It was quite early when we sailed through the straits from the Atlantic Ocean into the Mediterranean Sea. Like 0500 in the morning early which meant a fairly early docking and the ability to watch the sun come up over the Spanish Coastline.
When I have been here before I walked various areas, saw things on my own. The first time I hiked up to the Pillars Monument and the old Jewish Cemetery as well as seeing most of the town. The next time, cable car up and was entertained by the Barbary macaques. (Yes, they are biologically monkeys, not apes). Then there is the Orthodox area, the needlework/linen place that is always closed, the military museum and various other things easily walkable from the port.
This time I actually joined a small group for a tour so that I could see the tunnels and St Michael’s Caves. We also made a couple of overlook stops, drove around to the backside of the Rock, the mega-cannon and generally most of the winding one way streets and alley ways.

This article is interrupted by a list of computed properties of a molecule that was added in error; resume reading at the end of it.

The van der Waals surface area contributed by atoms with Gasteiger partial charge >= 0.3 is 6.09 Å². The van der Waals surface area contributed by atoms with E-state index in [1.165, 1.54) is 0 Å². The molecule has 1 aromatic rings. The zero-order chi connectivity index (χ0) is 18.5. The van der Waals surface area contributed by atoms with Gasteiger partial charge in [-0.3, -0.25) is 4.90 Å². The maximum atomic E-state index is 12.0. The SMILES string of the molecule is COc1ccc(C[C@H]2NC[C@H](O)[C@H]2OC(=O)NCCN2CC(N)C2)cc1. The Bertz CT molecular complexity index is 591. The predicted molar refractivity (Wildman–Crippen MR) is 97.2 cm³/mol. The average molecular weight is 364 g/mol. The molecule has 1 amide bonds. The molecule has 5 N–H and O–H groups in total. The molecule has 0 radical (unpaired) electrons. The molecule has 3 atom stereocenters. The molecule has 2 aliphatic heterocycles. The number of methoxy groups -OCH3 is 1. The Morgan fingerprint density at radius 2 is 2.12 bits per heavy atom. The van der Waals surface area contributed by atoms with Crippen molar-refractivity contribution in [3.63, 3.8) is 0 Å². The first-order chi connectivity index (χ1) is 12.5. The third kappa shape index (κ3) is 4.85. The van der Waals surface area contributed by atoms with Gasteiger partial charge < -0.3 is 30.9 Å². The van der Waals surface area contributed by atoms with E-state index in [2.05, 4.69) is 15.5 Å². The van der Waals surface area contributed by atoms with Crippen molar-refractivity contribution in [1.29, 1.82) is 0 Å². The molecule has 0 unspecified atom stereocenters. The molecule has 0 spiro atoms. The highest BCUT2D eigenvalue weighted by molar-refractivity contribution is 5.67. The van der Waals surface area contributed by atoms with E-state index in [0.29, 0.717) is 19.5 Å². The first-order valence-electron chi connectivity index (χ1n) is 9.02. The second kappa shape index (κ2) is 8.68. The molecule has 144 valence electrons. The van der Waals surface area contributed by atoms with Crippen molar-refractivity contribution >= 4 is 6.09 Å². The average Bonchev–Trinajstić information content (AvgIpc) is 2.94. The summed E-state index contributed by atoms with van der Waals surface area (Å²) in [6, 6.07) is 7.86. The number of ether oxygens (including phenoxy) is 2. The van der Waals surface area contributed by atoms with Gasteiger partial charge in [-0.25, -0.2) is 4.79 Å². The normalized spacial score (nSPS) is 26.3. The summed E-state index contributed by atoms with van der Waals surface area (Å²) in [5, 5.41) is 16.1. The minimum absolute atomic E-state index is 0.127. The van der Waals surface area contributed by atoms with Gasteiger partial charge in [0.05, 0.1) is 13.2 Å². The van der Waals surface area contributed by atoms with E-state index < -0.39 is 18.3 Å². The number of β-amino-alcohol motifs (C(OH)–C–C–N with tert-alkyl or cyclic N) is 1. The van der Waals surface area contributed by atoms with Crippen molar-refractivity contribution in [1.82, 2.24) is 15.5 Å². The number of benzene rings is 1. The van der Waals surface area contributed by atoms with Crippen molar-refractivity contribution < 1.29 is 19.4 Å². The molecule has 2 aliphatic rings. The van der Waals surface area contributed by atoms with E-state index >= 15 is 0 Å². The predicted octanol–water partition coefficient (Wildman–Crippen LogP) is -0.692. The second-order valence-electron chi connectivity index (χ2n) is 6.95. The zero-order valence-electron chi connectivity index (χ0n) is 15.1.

First – Michael’s Cave. Background – the Rock is limestone and riddled with caves (in addition to the 33+ miles of tunnels built by various militarys. The cave over the years has been turned into a concert venue complete with risers, seating and stage area. There are lights running which change colors. The walls themselves are amazing. We spent about 20 minutes going up and down all the stairs and exploring. The acoustics were incredible, even if the person testing them out was not.
Our next stop was the macaques.
Followed by the Siege Tunnels –
And a rather large Cannon
It was a rather lovely day in all. We had a good time plus end of the day entertainment from the P&O Ventura which needed to play Rule Britannia, God Save the Queen and a few other very English selections on the way out of port at top volume.